“One of out six of our buyers have or plan to have a grown child at home,” said Richard Bridges, Chicago division sales manager at David Weekley Homes, which is building single-family homes in Barrington and Glenview and town homes in Buffalo Grove. “They’re not kicking them out. Many anticipate their aging parents moving in at some point, too. They want a premium location — near public transportation and employers — and don’t want to have to move again when the family changes.”
For a minimal added cost, these buyers put one of their bedrooms on the first floor so the grown child or grandparent is separate from the rest of the family, Bridges said. Or, for $35,000-plus, they include a bedroom/bathroom suite in a finished basement.
About 10 percent of PulteGroup’s 2015 buyers have multiple generations under one roof. This includes millennials, aging parents or both. PulteGroup is building in several Chicago-area communities.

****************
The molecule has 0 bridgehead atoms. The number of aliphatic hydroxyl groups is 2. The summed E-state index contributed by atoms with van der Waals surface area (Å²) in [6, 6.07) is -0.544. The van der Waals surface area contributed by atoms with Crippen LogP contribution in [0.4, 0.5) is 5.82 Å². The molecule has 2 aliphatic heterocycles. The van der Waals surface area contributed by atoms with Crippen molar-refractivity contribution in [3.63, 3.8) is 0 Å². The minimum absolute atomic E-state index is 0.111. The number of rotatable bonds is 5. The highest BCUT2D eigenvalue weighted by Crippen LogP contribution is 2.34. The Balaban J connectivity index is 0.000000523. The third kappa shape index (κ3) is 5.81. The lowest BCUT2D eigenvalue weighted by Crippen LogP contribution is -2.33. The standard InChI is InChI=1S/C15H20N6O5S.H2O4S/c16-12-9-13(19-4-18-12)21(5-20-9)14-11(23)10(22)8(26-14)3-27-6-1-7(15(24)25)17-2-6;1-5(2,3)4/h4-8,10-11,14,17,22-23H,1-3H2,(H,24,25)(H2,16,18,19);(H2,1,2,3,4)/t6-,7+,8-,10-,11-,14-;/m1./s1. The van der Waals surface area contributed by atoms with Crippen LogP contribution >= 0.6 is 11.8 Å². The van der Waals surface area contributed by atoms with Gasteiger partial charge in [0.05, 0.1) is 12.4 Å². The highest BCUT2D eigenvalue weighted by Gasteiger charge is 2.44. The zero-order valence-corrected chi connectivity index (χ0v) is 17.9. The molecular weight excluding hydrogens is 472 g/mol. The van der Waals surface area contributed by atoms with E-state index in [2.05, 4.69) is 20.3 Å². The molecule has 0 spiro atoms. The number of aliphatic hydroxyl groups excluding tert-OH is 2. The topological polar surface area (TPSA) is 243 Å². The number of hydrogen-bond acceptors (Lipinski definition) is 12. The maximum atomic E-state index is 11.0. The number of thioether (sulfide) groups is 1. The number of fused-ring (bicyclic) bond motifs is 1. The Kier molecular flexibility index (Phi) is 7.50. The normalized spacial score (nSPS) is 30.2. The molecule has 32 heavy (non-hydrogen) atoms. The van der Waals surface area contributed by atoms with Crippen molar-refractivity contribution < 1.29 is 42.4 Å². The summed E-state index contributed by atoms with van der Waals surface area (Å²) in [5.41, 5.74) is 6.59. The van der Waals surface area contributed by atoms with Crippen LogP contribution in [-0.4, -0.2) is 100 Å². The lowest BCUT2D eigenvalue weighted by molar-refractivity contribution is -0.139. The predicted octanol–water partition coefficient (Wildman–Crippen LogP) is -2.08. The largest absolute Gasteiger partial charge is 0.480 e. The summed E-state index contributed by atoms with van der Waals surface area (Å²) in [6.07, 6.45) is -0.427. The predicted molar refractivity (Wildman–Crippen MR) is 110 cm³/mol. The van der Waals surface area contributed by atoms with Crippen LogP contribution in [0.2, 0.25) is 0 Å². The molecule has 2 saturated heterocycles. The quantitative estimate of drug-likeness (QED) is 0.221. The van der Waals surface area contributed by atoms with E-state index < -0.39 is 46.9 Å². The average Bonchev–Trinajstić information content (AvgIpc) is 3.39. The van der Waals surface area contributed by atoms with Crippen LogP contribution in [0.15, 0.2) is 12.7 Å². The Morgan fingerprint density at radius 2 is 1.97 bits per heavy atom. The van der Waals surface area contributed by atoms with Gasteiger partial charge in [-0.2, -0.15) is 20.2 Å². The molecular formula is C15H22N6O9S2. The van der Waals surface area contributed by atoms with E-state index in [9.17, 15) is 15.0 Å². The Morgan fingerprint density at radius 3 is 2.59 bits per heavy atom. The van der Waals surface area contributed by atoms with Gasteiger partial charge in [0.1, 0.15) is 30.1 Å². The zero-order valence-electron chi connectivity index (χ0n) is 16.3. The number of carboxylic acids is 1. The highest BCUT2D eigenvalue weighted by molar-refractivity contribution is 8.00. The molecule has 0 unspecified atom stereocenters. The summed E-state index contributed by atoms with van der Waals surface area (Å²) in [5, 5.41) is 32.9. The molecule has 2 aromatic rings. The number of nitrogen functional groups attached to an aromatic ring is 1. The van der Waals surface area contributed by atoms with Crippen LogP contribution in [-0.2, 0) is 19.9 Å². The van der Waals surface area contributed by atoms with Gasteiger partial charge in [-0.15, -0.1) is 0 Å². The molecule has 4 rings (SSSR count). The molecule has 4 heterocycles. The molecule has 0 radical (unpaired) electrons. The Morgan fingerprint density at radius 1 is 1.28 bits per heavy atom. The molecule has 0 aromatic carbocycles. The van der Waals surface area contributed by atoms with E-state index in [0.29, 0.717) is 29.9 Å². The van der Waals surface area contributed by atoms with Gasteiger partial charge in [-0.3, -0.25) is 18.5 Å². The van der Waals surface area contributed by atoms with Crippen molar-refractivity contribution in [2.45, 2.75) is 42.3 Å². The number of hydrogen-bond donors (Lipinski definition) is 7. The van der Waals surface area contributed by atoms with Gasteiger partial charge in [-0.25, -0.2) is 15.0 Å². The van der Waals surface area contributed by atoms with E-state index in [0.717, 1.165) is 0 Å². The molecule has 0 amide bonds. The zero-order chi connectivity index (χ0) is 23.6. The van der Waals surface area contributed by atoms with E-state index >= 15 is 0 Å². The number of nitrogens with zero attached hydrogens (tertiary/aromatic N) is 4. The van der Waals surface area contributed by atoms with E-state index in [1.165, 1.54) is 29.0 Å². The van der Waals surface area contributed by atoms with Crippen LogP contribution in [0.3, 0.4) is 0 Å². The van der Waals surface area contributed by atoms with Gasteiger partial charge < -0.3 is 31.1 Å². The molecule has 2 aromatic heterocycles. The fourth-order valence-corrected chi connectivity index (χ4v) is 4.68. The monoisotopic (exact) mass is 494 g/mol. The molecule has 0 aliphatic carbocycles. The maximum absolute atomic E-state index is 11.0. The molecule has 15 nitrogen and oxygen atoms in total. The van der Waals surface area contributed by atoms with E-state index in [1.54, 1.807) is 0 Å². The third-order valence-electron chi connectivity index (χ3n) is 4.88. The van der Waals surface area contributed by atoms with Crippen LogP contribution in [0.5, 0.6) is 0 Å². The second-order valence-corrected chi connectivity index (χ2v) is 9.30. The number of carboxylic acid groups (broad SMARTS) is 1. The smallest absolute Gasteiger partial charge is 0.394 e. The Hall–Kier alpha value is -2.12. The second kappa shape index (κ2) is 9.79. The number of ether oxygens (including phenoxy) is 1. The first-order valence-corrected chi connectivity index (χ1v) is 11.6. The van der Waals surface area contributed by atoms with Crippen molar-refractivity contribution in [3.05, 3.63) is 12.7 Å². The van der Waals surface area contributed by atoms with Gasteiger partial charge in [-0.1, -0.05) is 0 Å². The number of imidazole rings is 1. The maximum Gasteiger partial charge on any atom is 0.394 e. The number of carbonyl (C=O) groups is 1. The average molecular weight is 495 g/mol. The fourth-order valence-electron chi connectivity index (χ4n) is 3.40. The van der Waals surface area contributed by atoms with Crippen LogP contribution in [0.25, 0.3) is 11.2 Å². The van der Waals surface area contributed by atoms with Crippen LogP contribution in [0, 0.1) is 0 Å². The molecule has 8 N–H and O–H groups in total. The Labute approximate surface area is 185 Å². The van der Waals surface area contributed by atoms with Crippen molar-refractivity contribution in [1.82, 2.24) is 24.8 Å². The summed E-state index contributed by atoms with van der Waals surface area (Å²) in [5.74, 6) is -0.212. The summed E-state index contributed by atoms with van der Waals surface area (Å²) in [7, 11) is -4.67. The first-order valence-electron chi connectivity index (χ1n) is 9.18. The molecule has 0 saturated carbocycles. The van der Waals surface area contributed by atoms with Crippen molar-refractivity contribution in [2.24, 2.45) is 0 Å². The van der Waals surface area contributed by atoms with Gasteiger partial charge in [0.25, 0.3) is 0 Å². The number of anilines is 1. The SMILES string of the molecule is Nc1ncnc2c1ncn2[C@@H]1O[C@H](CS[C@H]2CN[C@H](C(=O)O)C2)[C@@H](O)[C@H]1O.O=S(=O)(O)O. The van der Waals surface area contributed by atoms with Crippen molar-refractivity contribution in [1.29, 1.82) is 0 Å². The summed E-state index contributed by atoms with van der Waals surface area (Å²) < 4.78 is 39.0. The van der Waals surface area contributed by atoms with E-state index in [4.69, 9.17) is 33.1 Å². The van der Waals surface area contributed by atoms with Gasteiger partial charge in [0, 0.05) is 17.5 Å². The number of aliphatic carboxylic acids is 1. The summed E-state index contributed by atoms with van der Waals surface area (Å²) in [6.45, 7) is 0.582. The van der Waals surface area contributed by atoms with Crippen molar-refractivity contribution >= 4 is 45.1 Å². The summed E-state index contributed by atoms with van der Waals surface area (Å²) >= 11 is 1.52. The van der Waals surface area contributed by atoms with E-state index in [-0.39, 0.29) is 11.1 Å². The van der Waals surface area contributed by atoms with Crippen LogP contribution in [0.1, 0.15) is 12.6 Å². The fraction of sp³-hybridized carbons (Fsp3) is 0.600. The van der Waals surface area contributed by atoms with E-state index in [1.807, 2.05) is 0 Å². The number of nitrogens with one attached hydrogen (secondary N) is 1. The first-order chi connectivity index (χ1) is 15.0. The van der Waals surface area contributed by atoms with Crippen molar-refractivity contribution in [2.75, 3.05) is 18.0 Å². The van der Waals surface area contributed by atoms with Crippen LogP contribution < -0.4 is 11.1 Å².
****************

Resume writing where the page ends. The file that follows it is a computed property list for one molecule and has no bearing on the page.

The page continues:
In a PulteGroup single-family house, the kid enjoys his or her own bed/bath suite, sometimes with a kitchenette, separate entrance or living space too. In a town home, the young adult has the lower level, while the buyers sleep on the second level and the family shares the kitchen and family room on the main level.
“Our NextGen option is the greatest thing in housing since indoor plumbing,” said Jeff Roos, western regional president at Lennar Corp., a national homebuilder. It features include a bed/bath suite, small living area, separate entrance, small refrigerator and counter space.
The only thing that differentiates the suite from an apartment is it has no oven/stove. In many municipalities, that’s a no-no because that defines it as a “rental” where a rental is not allowed. “So we use a microwave/convection oven combination,” said Roos. “If they want to cook a turkey for Thanksgiving, they use the family kitchen.”